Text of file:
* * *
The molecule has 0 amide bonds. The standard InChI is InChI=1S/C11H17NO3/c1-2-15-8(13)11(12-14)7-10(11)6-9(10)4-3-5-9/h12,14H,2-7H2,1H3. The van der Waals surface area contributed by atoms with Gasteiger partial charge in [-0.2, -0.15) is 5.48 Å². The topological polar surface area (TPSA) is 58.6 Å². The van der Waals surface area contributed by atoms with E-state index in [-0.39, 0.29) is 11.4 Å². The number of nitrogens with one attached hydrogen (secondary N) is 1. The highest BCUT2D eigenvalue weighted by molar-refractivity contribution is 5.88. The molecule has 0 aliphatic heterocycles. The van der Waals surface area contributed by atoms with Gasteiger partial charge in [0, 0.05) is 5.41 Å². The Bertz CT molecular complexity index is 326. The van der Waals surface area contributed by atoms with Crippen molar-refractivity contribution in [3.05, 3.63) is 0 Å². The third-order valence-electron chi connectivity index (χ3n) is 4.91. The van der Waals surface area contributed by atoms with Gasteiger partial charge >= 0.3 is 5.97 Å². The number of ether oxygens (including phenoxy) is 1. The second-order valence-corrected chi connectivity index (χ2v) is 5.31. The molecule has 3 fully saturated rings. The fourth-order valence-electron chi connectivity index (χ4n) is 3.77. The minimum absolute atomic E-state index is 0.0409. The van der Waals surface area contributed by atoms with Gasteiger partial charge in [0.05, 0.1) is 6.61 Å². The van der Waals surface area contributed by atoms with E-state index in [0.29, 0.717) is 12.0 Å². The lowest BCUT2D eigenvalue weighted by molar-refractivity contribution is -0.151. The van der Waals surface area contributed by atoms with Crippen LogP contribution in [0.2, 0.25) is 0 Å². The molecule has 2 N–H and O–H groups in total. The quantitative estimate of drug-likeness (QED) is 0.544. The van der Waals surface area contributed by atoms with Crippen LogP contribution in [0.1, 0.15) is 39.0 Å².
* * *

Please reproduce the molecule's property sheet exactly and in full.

The molecule has 0 amide bonds. The standard InChI is InChI=1S/C11H17NO3/c1-2-15-8(13)11(12-14)7-10(11)6-9(10)4-3-5-9/h12,14H,2-7H2,1H3. The van der Waals surface area contributed by atoms with Gasteiger partial charge in [-0.2, -0.15) is 5.48 Å². The topological polar surface area (TPSA) is 58.6 Å². The van der Waals surface area contributed by atoms with E-state index in [-0.39, 0.29) is 11.4 Å². The number of nitrogens with one attached hydrogen (secondary N) is 1. The highest BCUT2D eigenvalue weighted by molar-refractivity contribution is 5.88. The molecule has 0 aliphatic heterocycles. The van der Waals surface area contributed by atoms with Gasteiger partial charge in [0, 0.05) is 5.41 Å². The Bertz CT molecular complexity index is 326. The van der Waals surface area contributed by atoms with Crippen molar-refractivity contribution in [3.05, 3.63) is 0 Å². The third-order valence-electron chi connectivity index (χ3n) is 4.91. The van der Waals surface area contributed by atoms with Gasteiger partial charge >= 0.3 is 5.97 Å². The number of ether oxygens (including phenoxy) is 1. The second-order valence-corrected chi connectivity index (χ2v) is 5.31. The molecule has 3 fully saturated rings. The fourth-order valence-electron chi connectivity index (χ4n) is 3.77. The minimum absolute atomic E-state index is 0.0409. The van der Waals surface area contributed by atoms with Gasteiger partial charge in [0.05, 0.1) is 6.61 Å². The van der Waals surface area contributed by atoms with E-state index in [0.29, 0.717) is 12.0 Å². The lowest BCUT2D eigenvalue weighted by molar-refractivity contribution is -0.151. The van der Waals surface area contributed by atoms with Crippen LogP contribution in [0.2, 0.25) is 0 Å². The molecule has 2 N–H and O–H groups in total. The quantitative estimate of drug-likeness (QED) is 0.544. The van der Waals surface area contributed by atoms with Crippen LogP contribution in [0.1, 0.15) is 39.0 Å².